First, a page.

Over at TED talks, philosopher Daniel Dennett talks about Memes. What are memes, you say? Imagine a parasite overtaking your brain. Now this parasite makes you do things, not for your benefit, but for the parasite’s benefit. For example, rabies. Although rabies isn’t a parasite, it’s a good analogy. Rabies enters your body and it causes you to want to bite things more often–particularly living mammals. Why? It’s not to your benefit. It’s so that the disease of rabies can continue to spread and you are just a host.
Memes are parasitic ideas. Dennett uses fundamentalist Islam as an example. These people have an idea and these ideas take over the brain so that people commit suicide. But wait a minute, suicide doesn’t help you biologically speaking. So why commit suicide? It’s so that the Meme can propagate and spread. The word has a similar alliteration with “gene.” Genes, as you know, propagate themselves by sexual or asexual reproduction. That’s how they spread. Memes propagate themselves by spreading ideas. Think of a song that’s stuck in your head. You whistle it, and then people around you have that song stuck in your head. That song is a meme and your whistling is spreading that idea. Language is another example. In fact, all ideas are memes.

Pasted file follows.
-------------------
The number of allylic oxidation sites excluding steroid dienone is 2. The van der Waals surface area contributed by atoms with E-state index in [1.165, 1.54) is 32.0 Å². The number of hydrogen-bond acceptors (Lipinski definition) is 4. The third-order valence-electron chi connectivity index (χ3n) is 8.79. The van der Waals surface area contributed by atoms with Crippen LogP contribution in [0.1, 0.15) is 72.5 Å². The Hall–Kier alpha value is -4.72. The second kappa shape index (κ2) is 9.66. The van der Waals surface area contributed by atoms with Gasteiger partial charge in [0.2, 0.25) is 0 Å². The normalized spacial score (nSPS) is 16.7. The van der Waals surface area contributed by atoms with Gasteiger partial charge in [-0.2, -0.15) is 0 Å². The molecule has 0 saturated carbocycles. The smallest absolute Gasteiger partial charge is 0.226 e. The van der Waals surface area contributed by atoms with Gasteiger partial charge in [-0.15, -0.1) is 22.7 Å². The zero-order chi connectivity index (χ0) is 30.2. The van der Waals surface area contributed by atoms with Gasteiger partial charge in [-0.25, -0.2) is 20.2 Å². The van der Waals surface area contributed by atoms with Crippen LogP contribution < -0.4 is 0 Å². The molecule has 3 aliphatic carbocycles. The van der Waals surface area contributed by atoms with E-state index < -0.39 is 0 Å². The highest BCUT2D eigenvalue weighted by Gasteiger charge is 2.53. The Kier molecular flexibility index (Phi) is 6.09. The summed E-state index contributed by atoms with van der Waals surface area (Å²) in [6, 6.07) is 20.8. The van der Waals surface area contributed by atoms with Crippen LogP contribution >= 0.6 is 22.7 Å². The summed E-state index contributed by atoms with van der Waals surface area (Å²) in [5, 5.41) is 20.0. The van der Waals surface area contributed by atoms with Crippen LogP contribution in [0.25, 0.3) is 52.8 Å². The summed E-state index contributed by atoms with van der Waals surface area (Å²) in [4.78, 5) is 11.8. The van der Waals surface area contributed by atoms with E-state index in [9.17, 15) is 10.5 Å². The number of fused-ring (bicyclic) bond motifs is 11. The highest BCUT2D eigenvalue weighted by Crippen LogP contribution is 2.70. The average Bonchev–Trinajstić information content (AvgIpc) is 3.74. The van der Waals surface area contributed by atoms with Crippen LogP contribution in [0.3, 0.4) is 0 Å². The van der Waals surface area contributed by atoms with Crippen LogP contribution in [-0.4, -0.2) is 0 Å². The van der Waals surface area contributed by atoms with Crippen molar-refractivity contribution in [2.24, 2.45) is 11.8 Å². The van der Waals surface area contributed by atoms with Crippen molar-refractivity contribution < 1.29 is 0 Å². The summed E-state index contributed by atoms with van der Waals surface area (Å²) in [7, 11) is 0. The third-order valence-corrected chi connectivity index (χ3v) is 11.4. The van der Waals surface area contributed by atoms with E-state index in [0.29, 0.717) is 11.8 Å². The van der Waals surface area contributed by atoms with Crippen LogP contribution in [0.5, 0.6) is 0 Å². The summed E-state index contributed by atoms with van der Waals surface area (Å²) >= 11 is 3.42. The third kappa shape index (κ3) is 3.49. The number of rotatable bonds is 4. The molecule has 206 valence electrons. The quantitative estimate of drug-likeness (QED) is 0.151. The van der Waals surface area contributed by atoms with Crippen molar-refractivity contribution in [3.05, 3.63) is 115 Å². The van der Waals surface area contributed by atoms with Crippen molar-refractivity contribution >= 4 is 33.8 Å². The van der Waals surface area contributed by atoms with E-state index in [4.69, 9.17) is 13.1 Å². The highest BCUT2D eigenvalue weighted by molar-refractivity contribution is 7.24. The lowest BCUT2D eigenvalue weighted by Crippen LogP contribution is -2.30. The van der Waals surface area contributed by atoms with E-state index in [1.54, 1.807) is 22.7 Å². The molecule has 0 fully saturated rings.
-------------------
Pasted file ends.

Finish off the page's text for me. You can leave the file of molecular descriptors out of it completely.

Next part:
I have some reservations about the concept of memes. I would like to ask Dennett two questions:
- Isn’t this just a form of dualism?
- Where is free will in this since we have no control over our ideas?
Nevertheless, I think it’s a very interesting idea and this video explains it well, although this video mainly talks about how some memes can be toxic such as fundamentalism.